Software Protection Vulnerability Assessment through Kernel Analysis and Relationship Maps

Award Information
Agency: Department of Defense
Branch: Air Force
Contract: FA8650-06-M-8076
Agency Tracking Number: O064-NC4-1011
Amount: $99,999.00
Phase: Phase I
Program: STTR
Awards Year: 2006
Solicitation Year: 2006
Solicitation Topic Code: OSD06-NC4
Solicitation Number: N/A
Small Business Information
PIKEWERKS CORPORATION
2308 Mount Vernon Avenue #212, Alexandria, VA, 22301
DUNS: 152119025
HUBZone Owned: N
Woman Owned: Y
Socially and Economically Disadvantaged: N
Principal Investigator
 Sandra Ring
 CTO
 (703) 969-6404
 sandy@pikewerks.com
Business Contact
 Sandra Ring
Title: CEO
Phone: (703) 969-6404
Email: sandy@pikewerks.com
Research Institution
 PURDUE UNIV.
 Eugene Spafford
 CERIAS, 656 Oval Drive
West Lafayette, IN, 47907
 (765) 494-7841
 Nonprofit college or university
Abstract
Traditional development efforts leave software vulnerable to reverse engineering, tamper, and access by unauthorized individuals (insider threat). While these threats are not new, advancements in easily hidden removable media such as USB drives and memory cards make them more prevalent. One low-cost technique for software protection is to utilize a kernel module capable of securely decrypting and executing protected software without inhibiting the users’ activity. To some extent, this approach mimics the concepts employed by kernel “rootkits,” or toolkits used by attackers to conceal unauthorized access. Because this approach to software protection is relatively new, few capabilities exist to conduct comprehensive vulnerability analysis. We propose to demonstrate the use of relationship maps as a means of analyzing the strength of these protection capabilities. The maps generated will enable AT-SPI to gather detailed forensics data about the executing software (including the kernel functionality) in a visual form. In addition to beneficial red-team analysis, this technology can be utilized as a security tool to detect and reverse engineer sophisticated kernel rootkits. As our past research has demonstrated, these are highly efficient methods that can be incorporated into both Government and commercial applications with tremendous success.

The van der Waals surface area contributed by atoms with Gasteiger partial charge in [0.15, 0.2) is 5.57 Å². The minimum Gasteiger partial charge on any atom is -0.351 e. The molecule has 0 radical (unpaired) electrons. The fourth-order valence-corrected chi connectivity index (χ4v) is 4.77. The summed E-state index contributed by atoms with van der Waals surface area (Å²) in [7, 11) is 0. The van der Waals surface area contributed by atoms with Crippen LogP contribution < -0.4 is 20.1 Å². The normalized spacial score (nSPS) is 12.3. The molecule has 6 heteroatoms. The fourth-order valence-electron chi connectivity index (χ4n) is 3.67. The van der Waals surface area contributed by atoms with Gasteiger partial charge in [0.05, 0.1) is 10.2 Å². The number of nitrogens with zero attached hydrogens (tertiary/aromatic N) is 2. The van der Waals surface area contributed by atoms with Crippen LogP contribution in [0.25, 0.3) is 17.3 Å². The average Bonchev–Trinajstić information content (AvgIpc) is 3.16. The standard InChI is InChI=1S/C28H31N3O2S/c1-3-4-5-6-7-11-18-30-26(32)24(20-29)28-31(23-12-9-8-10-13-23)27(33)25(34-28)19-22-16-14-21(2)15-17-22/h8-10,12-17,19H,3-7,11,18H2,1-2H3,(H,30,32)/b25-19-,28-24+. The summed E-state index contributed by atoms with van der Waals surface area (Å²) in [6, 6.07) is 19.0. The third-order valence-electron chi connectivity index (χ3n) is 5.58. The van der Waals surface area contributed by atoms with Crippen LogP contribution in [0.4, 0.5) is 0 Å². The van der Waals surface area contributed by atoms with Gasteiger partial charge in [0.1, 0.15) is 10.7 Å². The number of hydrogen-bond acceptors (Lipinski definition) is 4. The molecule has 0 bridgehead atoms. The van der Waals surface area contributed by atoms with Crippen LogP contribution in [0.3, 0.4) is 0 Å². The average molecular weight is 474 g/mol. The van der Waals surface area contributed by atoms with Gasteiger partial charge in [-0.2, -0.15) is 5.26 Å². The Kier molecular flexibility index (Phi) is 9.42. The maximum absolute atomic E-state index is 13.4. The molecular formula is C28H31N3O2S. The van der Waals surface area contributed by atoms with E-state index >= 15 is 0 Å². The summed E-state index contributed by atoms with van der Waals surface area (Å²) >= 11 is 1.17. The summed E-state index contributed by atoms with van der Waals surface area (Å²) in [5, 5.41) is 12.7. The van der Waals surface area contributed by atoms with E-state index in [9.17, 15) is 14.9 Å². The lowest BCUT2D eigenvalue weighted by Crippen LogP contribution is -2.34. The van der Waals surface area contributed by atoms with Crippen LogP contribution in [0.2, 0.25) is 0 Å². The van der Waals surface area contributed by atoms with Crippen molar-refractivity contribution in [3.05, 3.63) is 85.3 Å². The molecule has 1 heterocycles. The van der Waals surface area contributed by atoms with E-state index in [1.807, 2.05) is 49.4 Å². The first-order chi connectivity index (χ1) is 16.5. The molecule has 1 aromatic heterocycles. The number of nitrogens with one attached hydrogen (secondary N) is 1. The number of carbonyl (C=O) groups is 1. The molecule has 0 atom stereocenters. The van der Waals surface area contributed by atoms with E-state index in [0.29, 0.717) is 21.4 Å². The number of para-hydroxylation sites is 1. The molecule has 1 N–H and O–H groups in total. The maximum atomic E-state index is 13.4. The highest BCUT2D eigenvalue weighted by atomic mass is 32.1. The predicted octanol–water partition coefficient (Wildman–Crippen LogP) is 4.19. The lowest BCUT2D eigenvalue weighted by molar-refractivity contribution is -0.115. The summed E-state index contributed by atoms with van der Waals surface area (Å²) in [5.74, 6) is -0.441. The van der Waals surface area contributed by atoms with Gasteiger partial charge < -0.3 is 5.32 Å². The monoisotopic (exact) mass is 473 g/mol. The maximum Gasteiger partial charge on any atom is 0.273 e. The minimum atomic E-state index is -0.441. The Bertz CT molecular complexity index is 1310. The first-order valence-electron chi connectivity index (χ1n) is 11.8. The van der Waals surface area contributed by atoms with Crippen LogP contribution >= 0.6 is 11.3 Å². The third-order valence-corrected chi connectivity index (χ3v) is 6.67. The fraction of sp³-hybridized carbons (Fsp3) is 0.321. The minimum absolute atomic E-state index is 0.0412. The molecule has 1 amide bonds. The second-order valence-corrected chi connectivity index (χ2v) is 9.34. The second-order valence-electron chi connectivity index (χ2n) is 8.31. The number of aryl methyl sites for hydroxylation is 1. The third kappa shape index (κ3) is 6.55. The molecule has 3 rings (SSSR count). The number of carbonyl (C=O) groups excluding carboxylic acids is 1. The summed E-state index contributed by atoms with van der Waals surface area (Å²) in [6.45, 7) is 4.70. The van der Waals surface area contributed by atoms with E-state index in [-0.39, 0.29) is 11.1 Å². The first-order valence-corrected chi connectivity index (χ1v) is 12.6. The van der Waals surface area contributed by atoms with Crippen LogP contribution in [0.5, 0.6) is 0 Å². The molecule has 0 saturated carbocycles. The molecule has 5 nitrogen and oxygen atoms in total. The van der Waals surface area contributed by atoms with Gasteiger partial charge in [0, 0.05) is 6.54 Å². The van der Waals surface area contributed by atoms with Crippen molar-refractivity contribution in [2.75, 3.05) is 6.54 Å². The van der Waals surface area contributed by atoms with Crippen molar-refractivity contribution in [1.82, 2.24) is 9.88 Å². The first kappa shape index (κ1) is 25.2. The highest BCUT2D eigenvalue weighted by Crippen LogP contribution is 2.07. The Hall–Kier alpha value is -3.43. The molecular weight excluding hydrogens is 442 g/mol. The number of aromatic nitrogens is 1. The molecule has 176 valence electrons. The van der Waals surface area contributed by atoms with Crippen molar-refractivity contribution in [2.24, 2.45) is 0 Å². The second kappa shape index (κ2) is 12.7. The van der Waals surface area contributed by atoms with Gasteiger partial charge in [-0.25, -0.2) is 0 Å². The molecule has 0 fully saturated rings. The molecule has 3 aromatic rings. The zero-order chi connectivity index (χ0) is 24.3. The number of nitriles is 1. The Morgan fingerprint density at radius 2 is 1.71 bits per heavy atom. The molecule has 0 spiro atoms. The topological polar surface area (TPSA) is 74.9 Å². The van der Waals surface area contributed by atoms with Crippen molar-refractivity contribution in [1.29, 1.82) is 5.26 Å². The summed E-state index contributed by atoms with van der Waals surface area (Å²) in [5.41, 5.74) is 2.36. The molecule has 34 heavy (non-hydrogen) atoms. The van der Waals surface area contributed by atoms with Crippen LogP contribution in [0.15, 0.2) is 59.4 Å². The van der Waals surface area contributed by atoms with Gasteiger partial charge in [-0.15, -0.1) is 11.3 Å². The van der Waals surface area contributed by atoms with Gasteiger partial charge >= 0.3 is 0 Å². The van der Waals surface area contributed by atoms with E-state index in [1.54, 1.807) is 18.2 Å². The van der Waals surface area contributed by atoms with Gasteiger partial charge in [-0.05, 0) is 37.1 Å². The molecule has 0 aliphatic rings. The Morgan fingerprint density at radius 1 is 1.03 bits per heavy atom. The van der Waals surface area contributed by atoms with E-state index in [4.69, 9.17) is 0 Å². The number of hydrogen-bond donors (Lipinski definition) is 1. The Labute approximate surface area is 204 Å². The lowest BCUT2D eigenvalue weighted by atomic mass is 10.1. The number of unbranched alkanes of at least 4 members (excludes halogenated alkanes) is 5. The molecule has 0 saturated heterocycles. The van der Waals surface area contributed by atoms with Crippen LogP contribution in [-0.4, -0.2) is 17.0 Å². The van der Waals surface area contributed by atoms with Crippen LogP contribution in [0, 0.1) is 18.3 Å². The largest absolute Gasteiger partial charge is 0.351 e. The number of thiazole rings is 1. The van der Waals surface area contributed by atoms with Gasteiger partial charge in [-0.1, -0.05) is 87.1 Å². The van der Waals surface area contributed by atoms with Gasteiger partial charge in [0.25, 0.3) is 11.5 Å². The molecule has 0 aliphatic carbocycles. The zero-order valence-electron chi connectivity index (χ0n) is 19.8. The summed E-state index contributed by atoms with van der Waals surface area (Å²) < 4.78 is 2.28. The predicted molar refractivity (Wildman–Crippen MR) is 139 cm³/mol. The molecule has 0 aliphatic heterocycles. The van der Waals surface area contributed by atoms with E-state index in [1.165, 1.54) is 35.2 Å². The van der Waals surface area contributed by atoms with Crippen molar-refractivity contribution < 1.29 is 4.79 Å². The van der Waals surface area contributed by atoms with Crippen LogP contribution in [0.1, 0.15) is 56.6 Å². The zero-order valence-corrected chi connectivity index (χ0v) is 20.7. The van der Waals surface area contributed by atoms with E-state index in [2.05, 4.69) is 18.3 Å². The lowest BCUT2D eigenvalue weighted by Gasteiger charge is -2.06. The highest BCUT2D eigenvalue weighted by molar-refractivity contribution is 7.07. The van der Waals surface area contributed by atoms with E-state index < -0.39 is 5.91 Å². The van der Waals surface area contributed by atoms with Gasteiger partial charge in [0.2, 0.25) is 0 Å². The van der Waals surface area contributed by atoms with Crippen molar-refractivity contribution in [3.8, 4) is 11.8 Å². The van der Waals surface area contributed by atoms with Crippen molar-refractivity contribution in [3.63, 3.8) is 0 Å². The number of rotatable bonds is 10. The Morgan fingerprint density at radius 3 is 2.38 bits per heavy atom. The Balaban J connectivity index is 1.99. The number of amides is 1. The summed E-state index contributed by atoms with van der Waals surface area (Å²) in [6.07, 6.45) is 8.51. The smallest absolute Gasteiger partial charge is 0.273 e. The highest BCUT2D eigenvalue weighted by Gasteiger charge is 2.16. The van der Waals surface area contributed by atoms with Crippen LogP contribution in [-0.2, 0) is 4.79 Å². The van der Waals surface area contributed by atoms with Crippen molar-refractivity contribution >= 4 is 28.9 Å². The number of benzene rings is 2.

* information listed above is at the time of submission.

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